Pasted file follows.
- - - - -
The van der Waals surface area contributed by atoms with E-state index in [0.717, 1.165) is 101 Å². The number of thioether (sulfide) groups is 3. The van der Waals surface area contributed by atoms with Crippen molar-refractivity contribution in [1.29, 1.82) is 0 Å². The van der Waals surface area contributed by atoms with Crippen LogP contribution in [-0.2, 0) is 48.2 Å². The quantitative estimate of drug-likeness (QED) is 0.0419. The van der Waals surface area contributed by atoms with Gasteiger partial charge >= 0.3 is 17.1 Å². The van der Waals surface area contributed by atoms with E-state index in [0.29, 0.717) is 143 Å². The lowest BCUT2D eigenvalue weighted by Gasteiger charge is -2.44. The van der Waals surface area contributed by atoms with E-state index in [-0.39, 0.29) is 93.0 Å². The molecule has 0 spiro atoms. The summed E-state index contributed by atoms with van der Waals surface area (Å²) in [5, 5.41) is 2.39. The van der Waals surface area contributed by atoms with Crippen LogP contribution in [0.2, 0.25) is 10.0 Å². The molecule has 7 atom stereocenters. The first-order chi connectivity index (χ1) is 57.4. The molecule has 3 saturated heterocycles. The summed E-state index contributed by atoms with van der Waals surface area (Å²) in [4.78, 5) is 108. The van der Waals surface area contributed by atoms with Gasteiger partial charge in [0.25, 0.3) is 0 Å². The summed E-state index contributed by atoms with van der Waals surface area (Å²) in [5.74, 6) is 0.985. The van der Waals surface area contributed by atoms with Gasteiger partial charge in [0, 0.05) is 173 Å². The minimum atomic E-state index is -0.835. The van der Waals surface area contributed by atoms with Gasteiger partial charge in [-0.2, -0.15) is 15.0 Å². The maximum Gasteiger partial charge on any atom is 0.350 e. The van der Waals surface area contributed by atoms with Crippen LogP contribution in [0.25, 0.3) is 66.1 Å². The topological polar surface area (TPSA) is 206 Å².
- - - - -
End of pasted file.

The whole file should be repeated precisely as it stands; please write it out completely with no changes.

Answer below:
The van der Waals surface area contributed by atoms with E-state index in [0.717, 1.165) is 101 Å². The number of thioether (sulfide) groups is 3. The van der Waals surface area contributed by atoms with Crippen molar-refractivity contribution in [1.29, 1.82) is 0 Å². The van der Waals surface area contributed by atoms with Crippen LogP contribution in [-0.2, 0) is 48.2 Å². The quantitative estimate of drug-likeness (QED) is 0.0419. The van der Waals surface area contributed by atoms with Gasteiger partial charge >= 0.3 is 17.1 Å². The van der Waals surface area contributed by atoms with E-state index in [0.29, 0.717) is 143 Å². The lowest BCUT2D eigenvalue weighted by Gasteiger charge is -2.44. The van der Waals surface area contributed by atoms with E-state index in [-0.39, 0.29) is 93.0 Å². The molecule has 0 spiro atoms. The summed E-state index contributed by atoms with van der Waals surface area (Å²) in [5, 5.41) is 2.39. The van der Waals surface area contributed by atoms with Crippen LogP contribution in [0.2, 0.25) is 10.0 Å². The molecule has 7 atom stereocenters. The first-order chi connectivity index (χ1) is 57.4. The molecule has 3 saturated heterocycles. The summed E-state index contributed by atoms with van der Waals surface area (Å²) in [4.78, 5) is 108. The van der Waals surface area contributed by atoms with Gasteiger partial charge in [0.25, 0.3) is 0 Å². The summed E-state index contributed by atoms with van der Waals surface area (Å²) in [5.74, 6) is 0.985. The van der Waals surface area contributed by atoms with Gasteiger partial charge in [0, 0.05) is 173 Å². The minimum atomic E-state index is -0.835. The van der Waals surface area contributed by atoms with Gasteiger partial charge in [-0.2, -0.15) is 15.0 Å². The maximum Gasteiger partial charge on any atom is 0.350 e. The van der Waals surface area contributed by atoms with Crippen LogP contribution in [0.25, 0.3) is 66.1 Å². The topological polar surface area (TPSA) is 206 Å².